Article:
This podcast explores how growth in broadband usage has positively spilled into other online markets, creating growth spillovers. It explores the geographic direction of those growth spillovers from broadband to online retailers and advertising-supported media to determine to whom and to where the positive gains flowed.
Shane Greenstein explores instances of "digital dark matter," or important building blocks of the digital economy that contribute value and new functionality, but which are nonpecuniary and so aren't measured directly or recorded in GDP.
It has become fashionable among Internet and Web watchers to notice threats on the horizon to the open Web. Economics tends not to take such an alarmist approach to the future of the Web, viewing it with more equanimity or acquiescence, depending on your perspective.
To have a large impact, bleeding-edge mass market standards must do two things: diffuse widely and provide new functionality. In this podcast, Shane Greenstein discusses the determination of new standards in mass markets, an event that shapes such paradoxical outcomes and hence market structure and firm strategy.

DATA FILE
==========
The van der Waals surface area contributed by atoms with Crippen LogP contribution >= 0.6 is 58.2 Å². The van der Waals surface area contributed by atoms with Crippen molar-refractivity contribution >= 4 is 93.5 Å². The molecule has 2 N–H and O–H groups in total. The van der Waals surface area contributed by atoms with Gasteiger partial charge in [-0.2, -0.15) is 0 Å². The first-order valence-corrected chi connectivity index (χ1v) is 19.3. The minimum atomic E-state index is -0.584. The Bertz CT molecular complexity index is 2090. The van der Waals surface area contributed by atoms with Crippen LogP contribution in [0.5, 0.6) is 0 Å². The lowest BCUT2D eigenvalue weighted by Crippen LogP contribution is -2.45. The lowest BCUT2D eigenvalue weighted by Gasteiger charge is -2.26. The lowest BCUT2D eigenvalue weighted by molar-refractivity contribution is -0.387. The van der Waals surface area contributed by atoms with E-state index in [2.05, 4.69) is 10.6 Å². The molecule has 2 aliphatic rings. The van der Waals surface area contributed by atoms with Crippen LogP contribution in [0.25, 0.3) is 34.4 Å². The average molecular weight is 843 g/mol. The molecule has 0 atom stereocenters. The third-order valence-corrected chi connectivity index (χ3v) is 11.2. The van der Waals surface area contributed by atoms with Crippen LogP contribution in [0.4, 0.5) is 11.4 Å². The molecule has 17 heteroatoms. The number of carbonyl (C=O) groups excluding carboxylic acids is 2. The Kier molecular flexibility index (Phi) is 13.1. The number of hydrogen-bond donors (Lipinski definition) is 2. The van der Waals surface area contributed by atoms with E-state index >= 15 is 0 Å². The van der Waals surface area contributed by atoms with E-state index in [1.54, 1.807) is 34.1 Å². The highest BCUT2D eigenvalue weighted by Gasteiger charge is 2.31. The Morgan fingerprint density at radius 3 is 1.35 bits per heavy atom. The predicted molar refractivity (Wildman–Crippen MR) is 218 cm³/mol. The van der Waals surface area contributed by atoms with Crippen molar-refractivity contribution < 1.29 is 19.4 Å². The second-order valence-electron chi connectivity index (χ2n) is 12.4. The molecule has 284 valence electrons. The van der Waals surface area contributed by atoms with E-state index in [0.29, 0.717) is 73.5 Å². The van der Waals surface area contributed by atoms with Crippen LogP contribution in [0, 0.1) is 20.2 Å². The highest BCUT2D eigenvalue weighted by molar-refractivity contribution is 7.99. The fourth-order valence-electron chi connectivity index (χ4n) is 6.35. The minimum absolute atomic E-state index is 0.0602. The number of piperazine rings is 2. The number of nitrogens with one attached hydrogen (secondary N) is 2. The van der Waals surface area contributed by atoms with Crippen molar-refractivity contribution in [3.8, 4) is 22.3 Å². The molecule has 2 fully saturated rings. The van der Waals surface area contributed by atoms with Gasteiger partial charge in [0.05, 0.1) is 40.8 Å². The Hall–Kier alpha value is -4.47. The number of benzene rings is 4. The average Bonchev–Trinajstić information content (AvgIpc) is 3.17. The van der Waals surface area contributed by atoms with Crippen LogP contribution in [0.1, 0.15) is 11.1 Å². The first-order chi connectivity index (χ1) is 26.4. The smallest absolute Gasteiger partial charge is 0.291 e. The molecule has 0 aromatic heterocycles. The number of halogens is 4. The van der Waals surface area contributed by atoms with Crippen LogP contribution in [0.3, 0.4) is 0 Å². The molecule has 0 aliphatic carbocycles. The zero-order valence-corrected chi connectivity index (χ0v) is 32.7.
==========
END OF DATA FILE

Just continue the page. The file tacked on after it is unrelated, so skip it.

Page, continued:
For some time the blogosphere has made a ruckus over Google's growing power in the commercial Web. Such concerns probably would have arisen even if the world's developed economies were not in the midst of a painful macroeconomic nadir. In such dismal conditions, however, this extraordinary young firm's wealth makes it a natural target for envy and scrutiny. Is it a problem when a fabulously wealthy firm uses its money to explore grand new projects? If there is an economic problem, it is...
Ubiquitous and inexpensive information technology supports the poetry of our age. It's being written every moment of every day by teenagers, soccer moms, and professionals. The results are mostly farce, occasionally tragic, and rarely private.
A revolution has largely gone unnoticed. Since 1994, the US has assigned spectrum for mobile telephony through auctions instead of the traditional regulatory mechanisms. The transition from analog to digital television has freed up additional spectrum, giving the FCC the opportunity to set up an auction in the 700-MHz range. That spectrum auction ended in March 2008. The spectrum went into use in June 2009, after analog television retires.